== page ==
From purely a health perspective, we now know that lockdowns work. In an analysis of the data up to November 2020, The Institute for New Economic Thinking (INET) concluded “Strict lockdowns do work, and they work swiftly, within 4-6 weeks. They worked not only to suppress, but to virtually eliminate the virus in Australia, New Zealand, and Iceland, as well as in China, Korea, and Taiwan.”

It is also becoming evident that in order to protect the economy, public health measures should be implemented as soon as possible.

INET points out that those countries that moved quickly to suppress the virus are now reopening and growing their economies. Those countries who failed to act quickly suffered a double catastrophe as the pandemic raged out of control, which in turn increased the costs of dealing with it, impacting the overall costs to the economy.

The worst-case scenario though was in countries like the UK and the US who delayed their response and then prevaricated between different strategies. The impact on both their economy and their population’s health has been devasting.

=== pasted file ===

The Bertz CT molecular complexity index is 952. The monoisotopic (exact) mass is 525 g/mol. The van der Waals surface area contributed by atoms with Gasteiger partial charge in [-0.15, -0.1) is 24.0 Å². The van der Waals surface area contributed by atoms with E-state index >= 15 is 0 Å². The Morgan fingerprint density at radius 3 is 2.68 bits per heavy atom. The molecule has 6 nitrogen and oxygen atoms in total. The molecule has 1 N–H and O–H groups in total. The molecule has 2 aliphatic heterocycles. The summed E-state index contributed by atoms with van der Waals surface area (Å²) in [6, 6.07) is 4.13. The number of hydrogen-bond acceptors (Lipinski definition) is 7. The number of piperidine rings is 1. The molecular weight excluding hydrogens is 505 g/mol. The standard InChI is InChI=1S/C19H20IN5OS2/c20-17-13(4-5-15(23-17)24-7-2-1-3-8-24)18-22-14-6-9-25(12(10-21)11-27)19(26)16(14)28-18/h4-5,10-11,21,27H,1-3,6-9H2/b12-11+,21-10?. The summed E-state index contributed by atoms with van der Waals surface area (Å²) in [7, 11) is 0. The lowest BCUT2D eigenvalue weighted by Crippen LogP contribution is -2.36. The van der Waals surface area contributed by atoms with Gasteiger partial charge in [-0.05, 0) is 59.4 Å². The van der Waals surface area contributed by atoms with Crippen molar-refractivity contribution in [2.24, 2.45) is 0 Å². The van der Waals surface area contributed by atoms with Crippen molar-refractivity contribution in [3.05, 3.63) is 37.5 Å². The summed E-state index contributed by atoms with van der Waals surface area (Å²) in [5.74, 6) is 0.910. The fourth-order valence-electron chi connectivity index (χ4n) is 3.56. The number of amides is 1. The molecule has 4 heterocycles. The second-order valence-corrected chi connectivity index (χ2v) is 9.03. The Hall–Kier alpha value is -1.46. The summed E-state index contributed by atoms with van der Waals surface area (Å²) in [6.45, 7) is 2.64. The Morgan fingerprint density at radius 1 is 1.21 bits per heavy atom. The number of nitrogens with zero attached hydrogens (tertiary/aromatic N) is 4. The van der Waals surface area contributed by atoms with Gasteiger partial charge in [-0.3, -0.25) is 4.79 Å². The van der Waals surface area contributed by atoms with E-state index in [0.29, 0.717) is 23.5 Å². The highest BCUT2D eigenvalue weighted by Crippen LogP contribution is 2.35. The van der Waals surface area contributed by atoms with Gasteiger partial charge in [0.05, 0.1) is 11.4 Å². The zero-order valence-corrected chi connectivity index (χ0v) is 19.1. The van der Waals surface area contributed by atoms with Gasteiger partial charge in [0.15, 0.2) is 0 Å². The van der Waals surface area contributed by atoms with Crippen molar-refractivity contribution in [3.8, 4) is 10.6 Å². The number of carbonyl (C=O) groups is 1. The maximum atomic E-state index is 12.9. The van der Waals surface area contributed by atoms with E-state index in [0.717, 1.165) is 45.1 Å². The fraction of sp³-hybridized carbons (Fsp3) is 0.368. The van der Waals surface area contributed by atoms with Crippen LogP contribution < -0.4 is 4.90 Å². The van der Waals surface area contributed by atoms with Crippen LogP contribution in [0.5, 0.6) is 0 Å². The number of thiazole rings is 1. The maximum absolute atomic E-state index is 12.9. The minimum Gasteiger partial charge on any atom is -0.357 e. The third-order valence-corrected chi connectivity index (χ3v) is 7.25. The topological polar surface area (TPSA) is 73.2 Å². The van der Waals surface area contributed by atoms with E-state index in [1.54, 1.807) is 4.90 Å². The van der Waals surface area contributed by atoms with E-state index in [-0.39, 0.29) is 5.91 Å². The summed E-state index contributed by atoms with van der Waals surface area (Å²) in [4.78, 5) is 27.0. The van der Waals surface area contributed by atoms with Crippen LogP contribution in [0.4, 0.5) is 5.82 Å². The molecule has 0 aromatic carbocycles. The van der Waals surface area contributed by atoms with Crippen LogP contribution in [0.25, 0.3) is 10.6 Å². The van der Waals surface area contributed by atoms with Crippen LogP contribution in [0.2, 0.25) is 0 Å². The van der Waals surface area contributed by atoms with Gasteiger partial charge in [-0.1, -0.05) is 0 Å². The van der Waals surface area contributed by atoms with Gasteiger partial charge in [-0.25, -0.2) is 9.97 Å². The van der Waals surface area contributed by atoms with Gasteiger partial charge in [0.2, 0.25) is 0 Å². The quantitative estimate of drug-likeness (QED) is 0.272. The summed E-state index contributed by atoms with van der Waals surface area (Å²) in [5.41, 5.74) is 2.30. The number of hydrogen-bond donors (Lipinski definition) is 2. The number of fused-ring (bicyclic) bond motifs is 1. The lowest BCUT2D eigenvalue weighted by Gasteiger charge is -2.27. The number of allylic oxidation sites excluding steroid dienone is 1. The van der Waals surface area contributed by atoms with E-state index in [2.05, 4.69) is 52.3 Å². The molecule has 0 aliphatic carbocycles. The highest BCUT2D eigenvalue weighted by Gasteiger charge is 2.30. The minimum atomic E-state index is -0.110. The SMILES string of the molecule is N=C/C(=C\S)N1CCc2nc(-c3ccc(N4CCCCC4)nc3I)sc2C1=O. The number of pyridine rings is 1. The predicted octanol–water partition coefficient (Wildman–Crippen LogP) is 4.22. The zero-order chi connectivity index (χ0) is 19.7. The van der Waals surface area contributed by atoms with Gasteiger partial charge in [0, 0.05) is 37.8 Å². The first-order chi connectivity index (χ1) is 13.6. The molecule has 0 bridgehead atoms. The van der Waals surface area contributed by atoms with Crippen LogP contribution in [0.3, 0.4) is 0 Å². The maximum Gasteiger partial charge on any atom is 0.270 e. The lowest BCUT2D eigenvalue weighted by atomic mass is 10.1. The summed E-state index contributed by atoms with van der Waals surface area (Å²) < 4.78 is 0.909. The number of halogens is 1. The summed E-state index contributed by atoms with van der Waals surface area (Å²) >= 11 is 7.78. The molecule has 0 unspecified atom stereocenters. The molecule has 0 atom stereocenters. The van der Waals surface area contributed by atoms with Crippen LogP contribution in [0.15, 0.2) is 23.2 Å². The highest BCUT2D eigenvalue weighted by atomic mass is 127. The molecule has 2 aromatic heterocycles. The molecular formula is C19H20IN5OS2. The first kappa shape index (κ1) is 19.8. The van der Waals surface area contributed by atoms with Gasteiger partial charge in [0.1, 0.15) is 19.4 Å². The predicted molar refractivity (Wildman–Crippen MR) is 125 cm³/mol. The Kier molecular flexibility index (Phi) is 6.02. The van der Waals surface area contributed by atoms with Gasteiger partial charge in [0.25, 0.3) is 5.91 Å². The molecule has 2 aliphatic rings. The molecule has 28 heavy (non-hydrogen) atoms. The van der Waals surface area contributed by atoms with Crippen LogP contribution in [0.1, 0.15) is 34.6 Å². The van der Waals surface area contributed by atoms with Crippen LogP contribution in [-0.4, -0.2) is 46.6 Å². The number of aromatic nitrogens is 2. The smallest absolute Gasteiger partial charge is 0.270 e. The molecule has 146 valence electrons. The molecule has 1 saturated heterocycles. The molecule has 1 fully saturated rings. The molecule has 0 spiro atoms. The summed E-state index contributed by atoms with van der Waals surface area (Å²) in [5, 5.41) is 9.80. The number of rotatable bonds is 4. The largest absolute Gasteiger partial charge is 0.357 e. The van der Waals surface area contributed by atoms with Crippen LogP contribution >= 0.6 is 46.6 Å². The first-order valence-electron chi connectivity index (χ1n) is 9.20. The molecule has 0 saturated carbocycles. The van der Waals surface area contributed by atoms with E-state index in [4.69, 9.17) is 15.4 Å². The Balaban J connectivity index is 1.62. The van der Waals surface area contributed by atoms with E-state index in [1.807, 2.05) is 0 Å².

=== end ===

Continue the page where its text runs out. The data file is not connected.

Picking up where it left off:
Where to next for the economic recovery?

The global economic impact of the pandemic has been huge, estimated in one study to be in the realm of US$16 tln.

While all countries started from very different economic positions, the COVID-crisis has exposed and exacerbated existing structural weaknesses. As a result, the economic recovery is also likely to be uneven. The COVID-19 Economic Recovery Index measures the degree to which countries have the right policies and institutions in place to recover from the economic impact of the pandemic. The index ranks New Zealand 14th of the 122 countries studied.

Those countries that are in a better position to recover are more likely to score well in terms of food security, workforce adaptability and social security nets. They are also more likely to have a robust digital economy and a resilient financial system. Being open to trade plays a key role in recovery. New Zealand was immediately impacted by border closures and the global contraction, but it also means it is likely to recover faster.  New Zealand’s recovery will also be helped by the fact that around 84% of our exports are aimed at resilient markets.